Since human civilisation, culinary art has been an integral part of people. Food tells so much of a country’s history, culture and its people. For us, food is a very important element of travelling. We often find if the place doesn’t offer good food (i.e something unique of the place), it would feel like something is missing.
Moules-frites (Mussels and fries)
To certain extent, Moules-frites is the national dish of Belgium, just like how Fish & chips is for Britain. Many theories surrounding on why frites are so popular in Belgium. Some have suggested this maybe because that the Belgian farmers were the firsts to embrace potato farming, hence the early access. Yet, some have stated that the frites were suppose to be substitutes of fish back in the 18th century.
As for the mussles, just like Lobster, they were food for the poor, but gradually became the national staple.
Nearly all restaurants in Brussels serve Moules-frites, typically cooked with leeks, shallots, a knob of butter and some white wine in a casserole pot. The easiest way to eat the mussels, just pick the shells up with your fingers.
There are in fact two types of waffles: Brussels waffle and Liege waffle. The former is thinner and lighter, and generally rectangular in shape. Whereas the Liege waffle is stickier and more irregular in shape. Both can be topped with variety of items: strawberry, banana, chocolate, cream… Or can be eaten plain with a simple dusting of sugar.
Can you tell which is the Brussels waffle and which is the Liege waffle from the above two photos?
Personally, I have enjoyed the Liege waffle more. Of course, different people might like different things.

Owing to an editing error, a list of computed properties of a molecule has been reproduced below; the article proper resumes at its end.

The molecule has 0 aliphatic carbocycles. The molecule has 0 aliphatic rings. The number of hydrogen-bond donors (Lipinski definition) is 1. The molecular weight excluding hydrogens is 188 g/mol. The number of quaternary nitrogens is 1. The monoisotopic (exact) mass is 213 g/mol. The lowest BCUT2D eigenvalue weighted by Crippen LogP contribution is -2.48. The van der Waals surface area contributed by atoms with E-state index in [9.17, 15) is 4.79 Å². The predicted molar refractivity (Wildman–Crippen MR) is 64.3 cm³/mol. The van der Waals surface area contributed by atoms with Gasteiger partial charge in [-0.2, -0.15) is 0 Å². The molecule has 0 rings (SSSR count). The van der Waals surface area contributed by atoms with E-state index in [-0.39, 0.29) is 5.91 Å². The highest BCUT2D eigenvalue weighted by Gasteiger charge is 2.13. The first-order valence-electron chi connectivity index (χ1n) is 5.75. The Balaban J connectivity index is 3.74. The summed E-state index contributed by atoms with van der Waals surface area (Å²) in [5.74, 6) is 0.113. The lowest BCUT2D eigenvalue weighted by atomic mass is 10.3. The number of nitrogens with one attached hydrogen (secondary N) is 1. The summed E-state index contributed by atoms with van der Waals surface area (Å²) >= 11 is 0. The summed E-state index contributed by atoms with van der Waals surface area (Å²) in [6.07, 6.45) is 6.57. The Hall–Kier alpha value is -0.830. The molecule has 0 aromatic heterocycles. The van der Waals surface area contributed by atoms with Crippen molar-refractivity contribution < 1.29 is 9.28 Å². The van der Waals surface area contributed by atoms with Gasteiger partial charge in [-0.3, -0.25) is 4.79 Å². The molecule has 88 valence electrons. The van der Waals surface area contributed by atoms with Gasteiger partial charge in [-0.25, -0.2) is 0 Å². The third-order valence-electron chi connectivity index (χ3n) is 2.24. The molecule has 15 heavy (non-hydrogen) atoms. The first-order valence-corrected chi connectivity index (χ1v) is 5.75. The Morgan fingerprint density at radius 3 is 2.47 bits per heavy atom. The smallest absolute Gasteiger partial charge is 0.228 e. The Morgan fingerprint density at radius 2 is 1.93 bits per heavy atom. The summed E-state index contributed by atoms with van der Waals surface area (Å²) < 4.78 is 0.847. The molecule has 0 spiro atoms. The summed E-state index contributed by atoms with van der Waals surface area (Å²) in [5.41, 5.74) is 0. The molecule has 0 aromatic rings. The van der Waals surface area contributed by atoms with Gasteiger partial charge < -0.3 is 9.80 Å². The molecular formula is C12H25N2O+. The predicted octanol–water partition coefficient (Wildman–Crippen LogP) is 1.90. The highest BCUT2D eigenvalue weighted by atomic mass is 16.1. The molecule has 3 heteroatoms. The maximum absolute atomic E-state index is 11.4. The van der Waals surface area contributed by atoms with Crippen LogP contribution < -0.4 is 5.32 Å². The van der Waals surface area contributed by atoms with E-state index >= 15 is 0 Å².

Belgium is not only a country of waffles, mussels and chips. The country is also famous for its beer, especially beer traditionally brewed by monks. This type of beer is called Trappist beer. There are in total 11 Trappist breweries world wide, with six located in Belgium. The tradition started after the first crusade, as an effort to fundraise for churches and abbeys. To be classified as Trappist brewery, it has to satisfy the following criteria:
“The beer must be brewed within the walls of a Trappist monastery, either by the monks themselves or under their supervision.”
“The brewery must be of secondary importance within the monastery and it should witness to the business practices proper to a monastic way of life”
“The brewery is not intended to be a profit-making venture. The income covers the living expenses of the monks and the maintenance of the buildings and grounds. Whatever remains is donated to charity for social work and to help persons in need. “(ref Wikipedia)
I am not a beer connoisseur; however, I can tell you the beer I had (Trappist Rochefort) did have a distinctive flavour. I recommend you try them out, especially if you are a beer fan. There are different types suiting different tastes.
Here is a list of Trappist producers in Belgium:
Fondue: very fun to do.
On our last day in Brussels, my boyfriend wanted to pig out. We got our eyes on Lyly’s Fondue, which was all you can eat. We know the cuisine is not exactly Belgian, but originated from Switzerland. However, we never had savoury fondue before, so were very curious.
The fondue we had is called Fondue bourguignonne, which included cooking meat in hot oil. On the side, there were different types of dipping sauces and fries. It was a perfect food combination for the cold weather at the time.
Conclusion: the fondue was very fun to do. No wonder they named in ‘Fun-do’. Now, need to find a similar place in London. Thus concluded our last day in Brussels, the next stop is Antwerp.